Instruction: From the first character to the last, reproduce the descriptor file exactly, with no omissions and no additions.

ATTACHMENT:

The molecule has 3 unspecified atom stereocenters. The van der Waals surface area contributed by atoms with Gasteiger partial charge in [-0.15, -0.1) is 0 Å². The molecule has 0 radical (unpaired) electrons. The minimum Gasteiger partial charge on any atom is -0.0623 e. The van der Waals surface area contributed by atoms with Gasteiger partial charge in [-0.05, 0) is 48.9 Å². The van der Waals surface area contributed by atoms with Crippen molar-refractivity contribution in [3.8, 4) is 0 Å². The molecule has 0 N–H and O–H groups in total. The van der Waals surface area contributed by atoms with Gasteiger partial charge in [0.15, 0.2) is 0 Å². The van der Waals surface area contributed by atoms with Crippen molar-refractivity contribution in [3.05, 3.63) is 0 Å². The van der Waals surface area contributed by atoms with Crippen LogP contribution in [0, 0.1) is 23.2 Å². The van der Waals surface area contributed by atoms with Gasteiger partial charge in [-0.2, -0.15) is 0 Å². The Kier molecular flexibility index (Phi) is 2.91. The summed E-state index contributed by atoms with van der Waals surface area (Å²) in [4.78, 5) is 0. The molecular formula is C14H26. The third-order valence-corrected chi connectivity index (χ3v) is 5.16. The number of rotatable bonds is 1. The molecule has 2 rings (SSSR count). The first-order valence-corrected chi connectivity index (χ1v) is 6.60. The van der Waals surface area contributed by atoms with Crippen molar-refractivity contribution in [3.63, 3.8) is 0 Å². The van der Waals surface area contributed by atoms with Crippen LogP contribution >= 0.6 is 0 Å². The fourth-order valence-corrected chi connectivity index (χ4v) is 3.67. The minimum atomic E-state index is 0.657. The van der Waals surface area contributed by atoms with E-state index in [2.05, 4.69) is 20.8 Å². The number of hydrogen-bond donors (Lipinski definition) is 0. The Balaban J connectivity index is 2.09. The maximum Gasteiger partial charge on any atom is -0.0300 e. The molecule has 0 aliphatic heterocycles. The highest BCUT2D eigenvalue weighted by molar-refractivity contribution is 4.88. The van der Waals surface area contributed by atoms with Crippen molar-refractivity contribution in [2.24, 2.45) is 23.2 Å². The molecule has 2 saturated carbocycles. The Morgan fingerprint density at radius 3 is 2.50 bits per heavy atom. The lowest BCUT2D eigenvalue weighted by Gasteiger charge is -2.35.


The molecule has 3 unspecified atom stereocenters. The van der Waals surface area contributed by atoms with Gasteiger partial charge in [-0.15, -0.1) is 0 Å². The molecule has 0 radical (unpaired) electrons. The minimum Gasteiger partial charge on any atom is -0.0623 e. The van der Waals surface area contributed by atoms with Gasteiger partial charge in [-0.05, 0) is 48.9 Å². The van der Waals surface area contributed by atoms with Crippen molar-refractivity contribution in [3.8, 4) is 0 Å². The molecule has 0 N–H and O–H groups in total. The van der Waals surface area contributed by atoms with Gasteiger partial charge in [0.15, 0.2) is 0 Å². The van der Waals surface area contributed by atoms with Crippen molar-refractivity contribution in [3.05, 3.63) is 0 Å². The van der Waals surface area contributed by atoms with Crippen LogP contribution in [0, 0.1) is 23.2 Å². The van der Waals surface area contributed by atoms with Gasteiger partial charge in [-0.2, -0.15) is 0 Å². The Kier molecular flexibility index (Phi) is 2.91. The summed E-state index contributed by atoms with van der Waals surface area (Å²) in [4.78, 5) is 0. The molecular formula is C14H26. The third-order valence-corrected chi connectivity index (χ3v) is 5.16. The number of rotatable bonds is 1. The molecule has 2 rings (SSSR count). The first-order valence-corrected chi connectivity index (χ1v) is 6.60. The van der Waals surface area contributed by atoms with Crippen molar-refractivity contribution in [3.63, 3.8) is 0 Å². The van der Waals surface area contributed by atoms with Crippen LogP contribution >= 0.6 is 0 Å². The fourth-order valence-corrected chi connectivity index (χ4v) is 3.67. The minimum atomic E-state index is 0.657. The van der Waals surface area contributed by atoms with E-state index in [2.05, 4.69) is 20.8 Å². The number of hydrogen-bond donors (Lipinski definition) is 0. The Balaban J connectivity index is 2.09. The maximum Gasteiger partial charge on any atom is -0.0300 e. The molecule has 0 aliphatic heterocycles. The highest BCUT2D eigenvalue weighted by molar-refractivity contribution is 4.88. The van der Waals surface area contributed by atoms with Crippen molar-refractivity contribution in [2.24, 2.45) is 23.2 Å². The molecule has 2 saturated carbocycles. The Morgan fingerprint density at radius 3 is 2.50 bits per heavy atom. The lowest BCUT2D eigenvalue weighted by Gasteiger charge is -2.35.